SS: Process mining is useful. And the leading question is pretty straight forward: Are the desired outcomes being achieved, and in the most efficient way possible? This will help to identify if certain processes are being overloaded and whether the functionality exists for employees or customers to get what they need. These challenges are another indication of technical debt that needs to be cleared.
BSS: What do you think about digital twins to cope with technical debt?
SS: Making a digital twin of an organization (DTO) is a more thorough way to assess changes, allowing more informed decisions to be made. A DTO can be used to plan, test, and optimize new processes or systems, giving predictions based on a range of real-time and historic data sources. It’s a powerful tool for understanding the impact of technical debt and helping to prioritize managing it.
BSS: Organizations often struggle with growing complexity, with new strategies, new systems layered on top of old ones, and different technologies are stitched together. How can they respond?
SS: Managing this kind of technical debt is much trickier. I would ask back, in reverse: What if some of it could be avoided? Taking just a little more time in the initial design process to anticipate the future requirements of any given platform or app could help circumvent some of this costlier technical debt.
MVPs are naturally focused on the immediate task at hand, and that shouldn’t change. However, balancing considerations of resilience, such as how apps may need to integrate in the future, could avoid unexpected debt.
BSS: One way to reduce technical debt in MVPs is to try and reduce the amount of code that is produced for the first time and on your own. Do you agree?
SS: Of course! My advice is: Constantly evaluate whether certain parts of the stack are already available as a service from a specialist vendor. Companies that move away from a strict build-OR-buy model and rather go for a pragmatic build-AND-buy strategy, will not only reduce technical debt, but can also focus ‘own code’ development on capabilities that really are individual.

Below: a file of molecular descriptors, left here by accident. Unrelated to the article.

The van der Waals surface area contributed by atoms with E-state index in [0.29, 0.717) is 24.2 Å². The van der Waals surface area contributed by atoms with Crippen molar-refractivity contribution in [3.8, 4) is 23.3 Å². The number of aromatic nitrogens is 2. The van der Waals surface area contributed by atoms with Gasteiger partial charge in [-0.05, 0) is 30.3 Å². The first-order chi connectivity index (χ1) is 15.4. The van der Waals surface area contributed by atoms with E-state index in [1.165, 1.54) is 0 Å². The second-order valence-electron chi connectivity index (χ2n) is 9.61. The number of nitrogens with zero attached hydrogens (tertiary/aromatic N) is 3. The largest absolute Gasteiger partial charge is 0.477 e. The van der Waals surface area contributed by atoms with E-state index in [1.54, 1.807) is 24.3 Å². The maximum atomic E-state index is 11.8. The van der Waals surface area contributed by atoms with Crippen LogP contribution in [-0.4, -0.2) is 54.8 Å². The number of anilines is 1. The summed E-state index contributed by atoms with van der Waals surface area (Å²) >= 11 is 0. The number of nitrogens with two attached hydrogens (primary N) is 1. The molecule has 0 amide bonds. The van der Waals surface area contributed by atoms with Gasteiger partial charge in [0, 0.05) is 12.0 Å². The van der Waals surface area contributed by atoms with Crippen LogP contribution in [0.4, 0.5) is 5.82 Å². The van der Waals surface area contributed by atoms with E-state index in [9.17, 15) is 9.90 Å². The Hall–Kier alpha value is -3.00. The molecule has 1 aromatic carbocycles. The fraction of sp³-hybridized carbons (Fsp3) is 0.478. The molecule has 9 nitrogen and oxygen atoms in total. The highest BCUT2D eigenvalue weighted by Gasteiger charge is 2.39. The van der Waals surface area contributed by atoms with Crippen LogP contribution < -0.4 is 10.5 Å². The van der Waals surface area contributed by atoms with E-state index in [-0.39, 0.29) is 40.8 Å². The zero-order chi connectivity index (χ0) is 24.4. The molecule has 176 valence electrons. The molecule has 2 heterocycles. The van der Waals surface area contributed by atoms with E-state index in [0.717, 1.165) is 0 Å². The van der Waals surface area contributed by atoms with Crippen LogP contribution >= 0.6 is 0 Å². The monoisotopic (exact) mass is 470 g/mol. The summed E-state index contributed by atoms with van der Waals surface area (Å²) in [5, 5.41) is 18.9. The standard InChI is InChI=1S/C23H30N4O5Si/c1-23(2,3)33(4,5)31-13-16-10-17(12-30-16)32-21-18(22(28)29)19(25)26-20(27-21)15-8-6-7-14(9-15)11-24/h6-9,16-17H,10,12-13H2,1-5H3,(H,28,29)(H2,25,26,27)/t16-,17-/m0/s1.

Viewing components that already exist on the market as a utility – and avoiding re-inventing the wheel – should be a consideration for every company.
BSS: When you look ahead: Is technical debt a useful practical strategy for 2022 and beyond?
SS: In our survey, 78% of organizations suggest that in 2022 fast-tracking the launch of new products and services will be a top or high priority for them. We already know that technical debt is an integral, if not essential, part of this process.
So, to answer the question: Yes, creating technical debt is a productive strategy that companies can use to become more responsive, capitalize on opportunities in the best way possible and continue to evolve their transformation. On the other hand, an effective strategy for managing it should include measures to minimize unexpected debt. That will enable companies to become truly connected and constantly turn their data into value.
Interested in technical debt and how to handle it? You can also see an interview about this with CEO Sanjay Brahmawar on Sky News, Ian King Live here.
Click below to see the full 2022 Situation Report survey and read Reality Check 2022.